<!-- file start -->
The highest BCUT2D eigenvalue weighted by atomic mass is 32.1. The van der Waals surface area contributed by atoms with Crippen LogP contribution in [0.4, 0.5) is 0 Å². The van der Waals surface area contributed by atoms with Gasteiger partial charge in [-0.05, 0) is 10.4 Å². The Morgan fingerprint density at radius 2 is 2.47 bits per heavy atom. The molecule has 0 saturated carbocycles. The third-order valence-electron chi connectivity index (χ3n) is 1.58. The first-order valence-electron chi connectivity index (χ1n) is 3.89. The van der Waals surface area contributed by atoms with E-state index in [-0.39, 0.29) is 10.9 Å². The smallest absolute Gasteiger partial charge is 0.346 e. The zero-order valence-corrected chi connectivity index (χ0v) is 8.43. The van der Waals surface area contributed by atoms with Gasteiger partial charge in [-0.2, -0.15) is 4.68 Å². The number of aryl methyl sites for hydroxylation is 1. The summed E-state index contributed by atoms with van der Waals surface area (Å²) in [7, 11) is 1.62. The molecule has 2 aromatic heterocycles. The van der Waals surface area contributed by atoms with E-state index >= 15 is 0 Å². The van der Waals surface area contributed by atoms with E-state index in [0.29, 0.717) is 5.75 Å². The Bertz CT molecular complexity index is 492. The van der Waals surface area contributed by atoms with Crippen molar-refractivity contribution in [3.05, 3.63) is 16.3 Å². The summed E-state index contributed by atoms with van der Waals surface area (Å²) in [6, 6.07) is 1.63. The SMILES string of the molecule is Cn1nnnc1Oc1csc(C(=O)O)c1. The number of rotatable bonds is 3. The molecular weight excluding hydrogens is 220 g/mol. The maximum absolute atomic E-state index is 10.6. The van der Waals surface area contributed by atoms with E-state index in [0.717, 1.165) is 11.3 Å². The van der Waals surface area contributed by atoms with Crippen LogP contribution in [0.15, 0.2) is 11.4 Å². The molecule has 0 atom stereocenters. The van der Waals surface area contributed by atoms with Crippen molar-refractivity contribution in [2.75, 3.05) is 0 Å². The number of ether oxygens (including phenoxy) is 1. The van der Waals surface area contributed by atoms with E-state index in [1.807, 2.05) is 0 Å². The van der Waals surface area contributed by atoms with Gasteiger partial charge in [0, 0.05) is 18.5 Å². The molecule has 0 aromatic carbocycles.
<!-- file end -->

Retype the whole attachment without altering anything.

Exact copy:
The highest BCUT2D eigenvalue weighted by atomic mass is 32.1. The van der Waals surface area contributed by atoms with Crippen LogP contribution in [0.4, 0.5) is 0 Å². The van der Waals surface area contributed by atoms with Gasteiger partial charge in [-0.05, 0) is 10.4 Å². The Morgan fingerprint density at radius 2 is 2.47 bits per heavy atom. The molecule has 0 saturated carbocycles. The third-order valence-electron chi connectivity index (χ3n) is 1.58. The first-order valence-electron chi connectivity index (χ1n) is 3.89. The van der Waals surface area contributed by atoms with E-state index in [-0.39, 0.29) is 10.9 Å². The smallest absolute Gasteiger partial charge is 0.346 e. The zero-order valence-corrected chi connectivity index (χ0v) is 8.43. The van der Waals surface area contributed by atoms with Gasteiger partial charge in [-0.2, -0.15) is 4.68 Å². The number of aryl methyl sites for hydroxylation is 1. The summed E-state index contributed by atoms with van der Waals surface area (Å²) in [7, 11) is 1.62. The molecule has 2 aromatic heterocycles. The van der Waals surface area contributed by atoms with E-state index >= 15 is 0 Å². The van der Waals surface area contributed by atoms with E-state index in [0.29, 0.717) is 5.75 Å². The Bertz CT molecular complexity index is 492. The van der Waals surface area contributed by atoms with Crippen molar-refractivity contribution in [3.05, 3.63) is 16.3 Å². The summed E-state index contributed by atoms with van der Waals surface area (Å²) in [6, 6.07) is 1.63. The SMILES string of the molecule is Cn1nnnc1Oc1csc(C(=O)O)c1. The number of rotatable bonds is 3. The molecular weight excluding hydrogens is 220 g/mol. The maximum absolute atomic E-state index is 10.6. The van der Waals surface area contributed by atoms with E-state index in [0.717, 1.165) is 11.3 Å². The van der Waals surface area contributed by atoms with Crippen LogP contribution in [0.15, 0.2) is 11.4 Å². The molecule has 0 atom stereocenters. The van der Waals surface area contributed by atoms with Crippen molar-refractivity contribution in [2.75, 3.05) is 0 Å². The number of ether oxygens (including phenoxy) is 1. The van der Waals surface area contributed by atoms with E-state index in [1.807, 2.05) is 0 Å². The van der Waals surface area contributed by atoms with Gasteiger partial charge in [0, 0.05) is 18.5 Å². The molecule has 0 aromatic carbocycles.